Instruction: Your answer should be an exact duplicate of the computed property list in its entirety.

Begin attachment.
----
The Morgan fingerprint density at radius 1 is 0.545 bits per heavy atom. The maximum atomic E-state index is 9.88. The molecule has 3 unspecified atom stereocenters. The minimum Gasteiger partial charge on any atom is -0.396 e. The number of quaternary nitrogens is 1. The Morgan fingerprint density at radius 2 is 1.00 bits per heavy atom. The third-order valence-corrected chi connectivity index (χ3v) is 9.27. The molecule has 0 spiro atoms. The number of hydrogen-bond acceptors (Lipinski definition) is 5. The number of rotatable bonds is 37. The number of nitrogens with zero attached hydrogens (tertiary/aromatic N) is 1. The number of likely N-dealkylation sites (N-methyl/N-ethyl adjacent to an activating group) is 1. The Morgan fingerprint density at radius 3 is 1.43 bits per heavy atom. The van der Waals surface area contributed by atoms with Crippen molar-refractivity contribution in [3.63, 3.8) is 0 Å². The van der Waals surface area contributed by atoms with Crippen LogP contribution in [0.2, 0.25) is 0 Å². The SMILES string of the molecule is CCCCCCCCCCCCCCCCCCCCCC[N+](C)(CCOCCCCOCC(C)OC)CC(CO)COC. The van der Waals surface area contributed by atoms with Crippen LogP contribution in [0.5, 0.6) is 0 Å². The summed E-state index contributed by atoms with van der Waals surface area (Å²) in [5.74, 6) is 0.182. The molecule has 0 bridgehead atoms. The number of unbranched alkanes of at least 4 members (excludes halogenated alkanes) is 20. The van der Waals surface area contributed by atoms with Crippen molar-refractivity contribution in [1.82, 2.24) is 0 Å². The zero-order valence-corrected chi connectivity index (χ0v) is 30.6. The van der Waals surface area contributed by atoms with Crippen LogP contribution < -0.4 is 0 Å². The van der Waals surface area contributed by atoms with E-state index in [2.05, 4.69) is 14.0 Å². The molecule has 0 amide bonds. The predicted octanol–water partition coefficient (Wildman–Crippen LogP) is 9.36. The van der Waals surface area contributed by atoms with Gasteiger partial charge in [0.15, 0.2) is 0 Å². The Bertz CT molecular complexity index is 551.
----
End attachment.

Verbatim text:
The Morgan fingerprint density at radius 1 is 0.545 bits per heavy atom. The maximum atomic E-state index is 9.88. The molecule has 3 unspecified atom stereocenters. The minimum Gasteiger partial charge on any atom is -0.396 e. The number of quaternary nitrogens is 1. The Morgan fingerprint density at radius 2 is 1.00 bits per heavy atom. The third-order valence-corrected chi connectivity index (χ3v) is 9.27. The molecule has 0 spiro atoms. The number of hydrogen-bond acceptors (Lipinski definition) is 5. The number of rotatable bonds is 37. The number of nitrogens with zero attached hydrogens (tertiary/aromatic N) is 1. The number of likely N-dealkylation sites (N-methyl/N-ethyl adjacent to an activating group) is 1. The Morgan fingerprint density at radius 3 is 1.43 bits per heavy atom. The van der Waals surface area contributed by atoms with Crippen molar-refractivity contribution in [3.63, 3.8) is 0 Å². The van der Waals surface area contributed by atoms with Crippen LogP contribution in [0.2, 0.25) is 0 Å². The SMILES string of the molecule is CCCCCCCCCCCCCCCCCCCCCC[N+](C)(CCOCCCCOCC(C)OC)CC(CO)COC. The van der Waals surface area contributed by atoms with Crippen LogP contribution in [0.5, 0.6) is 0 Å². The summed E-state index contributed by atoms with van der Waals surface area (Å²) in [5.74, 6) is 0.182. The molecule has 0 bridgehead atoms. The number of unbranched alkanes of at least 4 members (excludes halogenated alkanes) is 20. The van der Waals surface area contributed by atoms with Crippen molar-refractivity contribution in [1.82, 2.24) is 0 Å². The zero-order valence-corrected chi connectivity index (χ0v) is 30.6. The van der Waals surface area contributed by atoms with Crippen LogP contribution < -0.4 is 0 Å². The van der Waals surface area contributed by atoms with E-state index in [2.05, 4.69) is 14.0 Å². The molecule has 0 amide bonds. The predicted octanol–water partition coefficient (Wildman–Crippen LogP) is 9.36. The van der Waals surface area contributed by atoms with Gasteiger partial charge in [0.15, 0.2) is 0 Å². The Bertz CT molecular complexity index is 551.